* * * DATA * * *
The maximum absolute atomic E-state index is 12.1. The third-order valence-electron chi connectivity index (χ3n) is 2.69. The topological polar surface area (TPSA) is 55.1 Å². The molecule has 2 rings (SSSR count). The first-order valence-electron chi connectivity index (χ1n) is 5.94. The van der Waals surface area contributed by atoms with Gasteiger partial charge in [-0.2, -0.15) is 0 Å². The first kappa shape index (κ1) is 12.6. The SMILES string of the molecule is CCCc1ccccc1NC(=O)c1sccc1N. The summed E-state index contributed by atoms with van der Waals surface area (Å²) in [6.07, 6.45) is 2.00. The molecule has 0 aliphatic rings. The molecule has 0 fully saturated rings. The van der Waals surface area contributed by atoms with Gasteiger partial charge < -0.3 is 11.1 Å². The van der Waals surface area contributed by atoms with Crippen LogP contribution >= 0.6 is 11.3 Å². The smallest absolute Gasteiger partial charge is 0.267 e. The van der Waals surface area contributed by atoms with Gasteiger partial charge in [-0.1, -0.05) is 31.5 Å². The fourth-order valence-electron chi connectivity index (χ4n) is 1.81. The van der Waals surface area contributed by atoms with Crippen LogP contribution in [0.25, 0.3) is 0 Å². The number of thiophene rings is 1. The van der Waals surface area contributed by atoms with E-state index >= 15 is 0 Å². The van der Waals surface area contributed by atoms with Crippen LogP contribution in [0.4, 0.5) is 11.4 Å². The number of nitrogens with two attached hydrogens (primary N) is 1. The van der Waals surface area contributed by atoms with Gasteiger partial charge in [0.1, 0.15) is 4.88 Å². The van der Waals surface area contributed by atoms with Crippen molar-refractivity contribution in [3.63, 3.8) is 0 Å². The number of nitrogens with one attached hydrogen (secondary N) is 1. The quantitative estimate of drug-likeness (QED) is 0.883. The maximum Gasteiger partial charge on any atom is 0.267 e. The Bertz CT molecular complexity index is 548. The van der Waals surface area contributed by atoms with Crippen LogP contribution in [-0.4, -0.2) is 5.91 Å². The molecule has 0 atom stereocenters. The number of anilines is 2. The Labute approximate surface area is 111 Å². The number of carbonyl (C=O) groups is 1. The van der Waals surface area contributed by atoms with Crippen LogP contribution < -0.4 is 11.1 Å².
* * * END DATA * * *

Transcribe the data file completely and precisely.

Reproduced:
The maximum absolute atomic E-state index is 12.1. The third-order valence-electron chi connectivity index (χ3n) is 2.69. The topological polar surface area (TPSA) is 55.1 Å². The molecule has 2 rings (SSSR count). The first-order valence-electron chi connectivity index (χ1n) is 5.94. The van der Waals surface area contributed by atoms with Gasteiger partial charge in [-0.2, -0.15) is 0 Å². The first kappa shape index (κ1) is 12.6. The SMILES string of the molecule is CCCc1ccccc1NC(=O)c1sccc1N. The summed E-state index contributed by atoms with van der Waals surface area (Å²) in [6.07, 6.45) is 2.00. The molecule has 0 aliphatic rings. The molecule has 0 fully saturated rings. The van der Waals surface area contributed by atoms with Gasteiger partial charge < -0.3 is 11.1 Å². The van der Waals surface area contributed by atoms with Crippen LogP contribution >= 0.6 is 11.3 Å². The smallest absolute Gasteiger partial charge is 0.267 e. The van der Waals surface area contributed by atoms with Gasteiger partial charge in [-0.1, -0.05) is 31.5 Å². The fourth-order valence-electron chi connectivity index (χ4n) is 1.81. The van der Waals surface area contributed by atoms with Crippen LogP contribution in [0.25, 0.3) is 0 Å². The number of thiophene rings is 1. The van der Waals surface area contributed by atoms with E-state index >= 15 is 0 Å². The van der Waals surface area contributed by atoms with Crippen LogP contribution in [0.4, 0.5) is 11.4 Å². The number of nitrogens with two attached hydrogens (primary N) is 1. The van der Waals surface area contributed by atoms with Gasteiger partial charge in [0.1, 0.15) is 4.88 Å². The van der Waals surface area contributed by atoms with Crippen molar-refractivity contribution in [3.63, 3.8) is 0 Å². The number of nitrogens with one attached hydrogen (secondary N) is 1. The quantitative estimate of drug-likeness (QED) is 0.883. The maximum Gasteiger partial charge on any atom is 0.267 e. The Bertz CT molecular complexity index is 548. The van der Waals surface area contributed by atoms with Crippen LogP contribution in [-0.4, -0.2) is 5.91 Å². The molecule has 0 atom stereocenters. The number of anilines is 2. The Labute approximate surface area is 111 Å². The number of carbonyl (C=O) groups is 1. The van der Waals surface area contributed by atoms with Crippen LogP contribution < -0.4 is 11.1 Å².